You might say that Joseph Cornell lived in a box within a box.
From his early teens to his death in 1972 at the age of 69, the artist stayed firmly tied to a home in Queens he shared with his mother and invalid brother.
When Cornell ventured out, it was chiefly to rummage for any number of objects that he would use back home to create the assemblages that made him famous — each contained in a little box with a glass front.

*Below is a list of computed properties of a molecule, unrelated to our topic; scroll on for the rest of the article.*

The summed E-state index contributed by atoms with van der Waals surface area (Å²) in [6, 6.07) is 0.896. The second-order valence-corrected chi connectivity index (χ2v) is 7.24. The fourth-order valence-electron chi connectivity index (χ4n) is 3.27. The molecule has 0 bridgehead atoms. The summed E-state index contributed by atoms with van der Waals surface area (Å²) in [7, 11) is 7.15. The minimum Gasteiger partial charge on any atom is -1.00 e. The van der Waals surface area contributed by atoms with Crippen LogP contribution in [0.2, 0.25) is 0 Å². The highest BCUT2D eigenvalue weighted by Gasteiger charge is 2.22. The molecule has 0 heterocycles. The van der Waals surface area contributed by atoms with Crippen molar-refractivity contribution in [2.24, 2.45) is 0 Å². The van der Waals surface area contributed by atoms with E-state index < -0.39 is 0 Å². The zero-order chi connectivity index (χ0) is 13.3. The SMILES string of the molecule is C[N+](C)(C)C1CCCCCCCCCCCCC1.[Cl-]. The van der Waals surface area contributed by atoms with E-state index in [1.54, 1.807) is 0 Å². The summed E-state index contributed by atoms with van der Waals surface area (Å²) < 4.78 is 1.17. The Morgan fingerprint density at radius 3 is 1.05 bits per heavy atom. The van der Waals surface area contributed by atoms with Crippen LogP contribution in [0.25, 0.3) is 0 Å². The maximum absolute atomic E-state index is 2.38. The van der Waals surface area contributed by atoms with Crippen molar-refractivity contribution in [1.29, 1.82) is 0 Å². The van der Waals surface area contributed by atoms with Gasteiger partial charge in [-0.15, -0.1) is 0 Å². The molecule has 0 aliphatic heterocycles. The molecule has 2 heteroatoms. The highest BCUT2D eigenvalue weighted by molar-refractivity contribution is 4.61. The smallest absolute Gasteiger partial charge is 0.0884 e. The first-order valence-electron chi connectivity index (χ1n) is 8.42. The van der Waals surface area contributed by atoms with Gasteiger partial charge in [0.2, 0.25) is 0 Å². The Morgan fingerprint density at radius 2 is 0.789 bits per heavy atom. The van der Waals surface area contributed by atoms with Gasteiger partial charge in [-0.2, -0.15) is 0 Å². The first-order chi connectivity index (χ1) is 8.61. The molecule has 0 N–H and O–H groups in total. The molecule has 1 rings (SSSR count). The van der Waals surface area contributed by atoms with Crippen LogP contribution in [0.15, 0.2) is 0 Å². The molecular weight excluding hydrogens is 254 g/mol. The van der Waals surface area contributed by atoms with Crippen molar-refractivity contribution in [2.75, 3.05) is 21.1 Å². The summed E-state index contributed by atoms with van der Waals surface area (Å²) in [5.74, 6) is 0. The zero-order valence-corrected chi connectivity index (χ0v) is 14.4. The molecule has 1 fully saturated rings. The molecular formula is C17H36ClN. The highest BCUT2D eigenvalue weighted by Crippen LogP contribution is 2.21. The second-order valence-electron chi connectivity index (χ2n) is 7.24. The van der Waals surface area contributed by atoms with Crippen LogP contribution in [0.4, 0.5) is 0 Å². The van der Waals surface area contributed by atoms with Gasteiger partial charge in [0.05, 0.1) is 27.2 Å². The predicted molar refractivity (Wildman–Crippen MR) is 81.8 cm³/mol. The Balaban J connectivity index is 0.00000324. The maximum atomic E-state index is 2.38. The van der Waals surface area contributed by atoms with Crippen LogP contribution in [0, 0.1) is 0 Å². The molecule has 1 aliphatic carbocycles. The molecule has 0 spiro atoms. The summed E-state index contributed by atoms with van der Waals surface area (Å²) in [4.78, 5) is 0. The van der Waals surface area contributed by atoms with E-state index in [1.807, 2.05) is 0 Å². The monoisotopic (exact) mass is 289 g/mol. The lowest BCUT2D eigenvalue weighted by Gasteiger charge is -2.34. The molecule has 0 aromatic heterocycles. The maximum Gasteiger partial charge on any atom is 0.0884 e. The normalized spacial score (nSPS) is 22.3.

As art critic Robert Hughes writes, "that glass, the 'fourth wall' of his miniature theater, is also the diaphragm between two contrasting worlds. Outside, chaos, accident, and libido, the stuff of unprotected life; inside, sublimation,...